MUSIC: "Our World" theme
Straight ahead on "Our World" ... giving ordinary skin cells the disease-fighting power of embryonic stem cells ... an alternative to the Windows computer operating system that's NOT a Mac .... and do website designers try to find out what works for users?
SULLIVAN: "How many of these people bring in a focus group and see, actually, how easy this is. And I'm guessing that not a lot of them do that."
Top web annoyances, is pregnancy getting safer for women?, and more. I'm Art Chimes. Welcome to VOA's science and technology magazine, "Our World."
Research reported this week moves the science of stem cells from the laboratory one step closer to the doctor's office. American and Japanese research teams, in separate papers, said they had modified human skin cells to act like embryonic stem cells.
Kyoto University researcher Shinya Yamanaka says the modified skin cells behave almost exactly like embryonic stem cells.
YAMANAKA: "As far as we have tested, they are nearly indistinguishable in function. However, we did so-called micro-array analysis, and by that method we found, like, 1,000 genes that differentially expressed between the two [types of] stem cells."
Q: So you found some differences on the genetic level, but not functionally?
Yamanaka's latest research advances the work he published last year, in which he reprogrammed skin cells in mice.
Embryonic stem cells have the potential to grow into any kind of cell in the body, making them potentially useful in treating disease. In their laboratory, Yamanaka and his colleagues genetically modified the cells, and watched at the "induced pluripotent stem cells," or iPS cells, as they're called, grew into a wide variety of human tissue types:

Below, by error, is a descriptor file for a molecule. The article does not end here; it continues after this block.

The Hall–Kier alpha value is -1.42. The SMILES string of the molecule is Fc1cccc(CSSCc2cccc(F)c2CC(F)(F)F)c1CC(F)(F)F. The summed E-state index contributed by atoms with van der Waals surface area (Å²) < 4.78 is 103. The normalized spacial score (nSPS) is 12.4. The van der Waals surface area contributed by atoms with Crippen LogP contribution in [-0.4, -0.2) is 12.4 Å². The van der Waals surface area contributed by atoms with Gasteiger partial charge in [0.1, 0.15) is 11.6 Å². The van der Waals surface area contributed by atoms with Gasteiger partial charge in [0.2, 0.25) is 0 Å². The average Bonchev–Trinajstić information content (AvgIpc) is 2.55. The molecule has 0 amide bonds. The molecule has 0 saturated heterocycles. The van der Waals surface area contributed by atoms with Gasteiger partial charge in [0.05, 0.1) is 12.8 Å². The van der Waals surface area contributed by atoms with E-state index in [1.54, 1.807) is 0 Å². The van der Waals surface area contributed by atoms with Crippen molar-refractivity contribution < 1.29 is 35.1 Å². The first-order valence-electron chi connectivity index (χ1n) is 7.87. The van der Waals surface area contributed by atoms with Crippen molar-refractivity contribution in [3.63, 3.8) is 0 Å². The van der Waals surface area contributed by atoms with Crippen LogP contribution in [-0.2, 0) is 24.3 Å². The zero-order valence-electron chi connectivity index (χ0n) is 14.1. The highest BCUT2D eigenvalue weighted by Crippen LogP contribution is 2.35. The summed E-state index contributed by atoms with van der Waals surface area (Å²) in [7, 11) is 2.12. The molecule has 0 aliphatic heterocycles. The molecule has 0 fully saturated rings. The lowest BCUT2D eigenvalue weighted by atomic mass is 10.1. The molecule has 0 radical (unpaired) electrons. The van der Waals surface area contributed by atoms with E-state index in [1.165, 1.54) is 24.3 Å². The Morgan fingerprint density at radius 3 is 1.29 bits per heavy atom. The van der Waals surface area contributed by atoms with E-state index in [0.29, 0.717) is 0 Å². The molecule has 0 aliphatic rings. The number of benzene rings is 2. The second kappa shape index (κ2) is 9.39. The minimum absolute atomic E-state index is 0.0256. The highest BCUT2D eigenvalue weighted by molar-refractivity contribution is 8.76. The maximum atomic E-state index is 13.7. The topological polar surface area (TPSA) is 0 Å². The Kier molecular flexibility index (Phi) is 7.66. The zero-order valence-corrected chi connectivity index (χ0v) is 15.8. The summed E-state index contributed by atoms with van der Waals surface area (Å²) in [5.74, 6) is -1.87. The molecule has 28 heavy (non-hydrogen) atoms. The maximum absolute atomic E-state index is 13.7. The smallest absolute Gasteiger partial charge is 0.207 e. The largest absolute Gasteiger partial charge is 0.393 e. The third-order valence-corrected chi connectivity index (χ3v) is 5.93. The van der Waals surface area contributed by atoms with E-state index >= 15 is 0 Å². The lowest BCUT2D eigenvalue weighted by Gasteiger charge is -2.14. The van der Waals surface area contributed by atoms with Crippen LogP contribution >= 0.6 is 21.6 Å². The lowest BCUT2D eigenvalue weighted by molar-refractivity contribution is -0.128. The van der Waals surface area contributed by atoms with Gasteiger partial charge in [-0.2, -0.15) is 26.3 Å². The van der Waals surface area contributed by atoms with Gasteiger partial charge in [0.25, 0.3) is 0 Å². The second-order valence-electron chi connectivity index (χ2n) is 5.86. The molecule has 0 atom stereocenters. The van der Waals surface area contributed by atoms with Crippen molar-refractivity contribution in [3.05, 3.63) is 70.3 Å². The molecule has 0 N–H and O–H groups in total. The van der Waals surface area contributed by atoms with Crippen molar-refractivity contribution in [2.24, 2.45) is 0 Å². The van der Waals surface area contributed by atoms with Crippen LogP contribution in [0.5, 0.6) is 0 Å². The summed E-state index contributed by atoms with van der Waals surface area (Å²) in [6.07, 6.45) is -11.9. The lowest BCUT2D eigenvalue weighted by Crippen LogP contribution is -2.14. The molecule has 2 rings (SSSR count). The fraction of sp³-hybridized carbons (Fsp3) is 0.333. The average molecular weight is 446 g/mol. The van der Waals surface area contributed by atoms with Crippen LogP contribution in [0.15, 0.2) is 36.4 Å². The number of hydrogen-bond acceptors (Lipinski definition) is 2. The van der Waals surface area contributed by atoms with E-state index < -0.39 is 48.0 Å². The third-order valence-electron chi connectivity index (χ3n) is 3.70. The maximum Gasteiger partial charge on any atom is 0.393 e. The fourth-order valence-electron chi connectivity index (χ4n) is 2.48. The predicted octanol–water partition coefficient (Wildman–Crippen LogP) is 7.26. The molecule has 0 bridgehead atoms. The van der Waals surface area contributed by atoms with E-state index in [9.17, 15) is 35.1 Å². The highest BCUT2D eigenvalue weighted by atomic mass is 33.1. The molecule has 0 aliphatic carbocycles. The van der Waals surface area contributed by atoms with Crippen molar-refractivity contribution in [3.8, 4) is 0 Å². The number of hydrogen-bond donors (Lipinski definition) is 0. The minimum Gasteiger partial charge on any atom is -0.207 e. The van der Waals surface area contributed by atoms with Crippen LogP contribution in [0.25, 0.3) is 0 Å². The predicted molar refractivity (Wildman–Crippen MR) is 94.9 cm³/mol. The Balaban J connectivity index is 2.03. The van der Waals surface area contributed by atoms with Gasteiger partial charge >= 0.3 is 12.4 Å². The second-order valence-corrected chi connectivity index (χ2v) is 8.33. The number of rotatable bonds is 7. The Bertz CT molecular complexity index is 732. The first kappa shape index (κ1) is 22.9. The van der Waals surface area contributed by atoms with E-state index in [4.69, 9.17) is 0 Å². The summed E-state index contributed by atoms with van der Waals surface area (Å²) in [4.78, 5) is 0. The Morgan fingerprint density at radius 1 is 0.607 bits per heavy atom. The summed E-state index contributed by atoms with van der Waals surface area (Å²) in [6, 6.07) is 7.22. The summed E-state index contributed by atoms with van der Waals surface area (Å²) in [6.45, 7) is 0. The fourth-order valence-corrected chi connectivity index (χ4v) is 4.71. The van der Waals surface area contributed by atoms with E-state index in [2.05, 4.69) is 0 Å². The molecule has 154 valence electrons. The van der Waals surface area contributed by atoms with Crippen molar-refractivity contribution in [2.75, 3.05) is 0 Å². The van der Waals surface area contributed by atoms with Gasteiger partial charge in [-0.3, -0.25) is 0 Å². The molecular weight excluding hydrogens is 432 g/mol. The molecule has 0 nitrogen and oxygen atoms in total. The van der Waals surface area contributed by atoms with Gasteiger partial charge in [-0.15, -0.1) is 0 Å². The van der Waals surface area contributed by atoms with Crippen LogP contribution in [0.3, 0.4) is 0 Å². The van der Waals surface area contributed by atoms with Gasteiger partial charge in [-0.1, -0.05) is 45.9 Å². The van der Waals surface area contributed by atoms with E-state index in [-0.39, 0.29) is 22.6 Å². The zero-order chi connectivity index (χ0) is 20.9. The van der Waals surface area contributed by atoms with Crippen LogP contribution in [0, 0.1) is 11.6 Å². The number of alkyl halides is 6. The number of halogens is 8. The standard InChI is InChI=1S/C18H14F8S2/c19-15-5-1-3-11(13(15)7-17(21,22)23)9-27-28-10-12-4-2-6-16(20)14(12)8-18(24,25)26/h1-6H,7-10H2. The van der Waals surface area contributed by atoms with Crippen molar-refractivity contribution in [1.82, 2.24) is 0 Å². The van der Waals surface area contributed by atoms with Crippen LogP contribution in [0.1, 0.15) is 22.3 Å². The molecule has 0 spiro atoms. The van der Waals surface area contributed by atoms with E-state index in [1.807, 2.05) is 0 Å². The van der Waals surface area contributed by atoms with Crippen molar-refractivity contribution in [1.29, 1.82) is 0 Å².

YAMANAKA: "We were able to make muscle and fat tissue, epithelial tissue and so on. So we were able to make many kinds of cells from human iPS cells, in addition to neurons and heart cells."
Those heart cells started beating after 12 days in a laboratory dish.
Yamanaka says there are clear advantages to using skin cells rather than embryonic stem cells. First, it avoids the ethical issues surrounding the use of any embryonic tissue. Also, it should solve the potential rejection problem.
YAMANAKA: "So that means, after transplantation you have to worry about immune rejection. But by using our method, iPS cells, we don't have to use human embryos, and also we can make stem cells directly from patient's own cells. That means we don't have to worry about immune rejection."
Yamanaka's study was published online by the journal Cell on Tuesday. Also on Tuesday, a separate group of researchers, using slightly different procedures, reported similarly promising results in a paper published online in the journal Science. A team led by James Thomson at the University of Wisconsin used fetal cells and skin cells from a newborn, while the Japanese team used skin from adults.
There are safety issues with both techniques, which use retroviruses to insert genes into the cells. A safer technique would reprogram the cell's original genes, rather than inserting new ones. Scientists don't yet know how to do that.
But this is a fast-moving field, and I asked Dr. Yamanaka how long it might be before this laboratory technique is tried with actual human patients.
YAMANAKA: "Well, it's kind of difficult, but I would say it should be less than five years."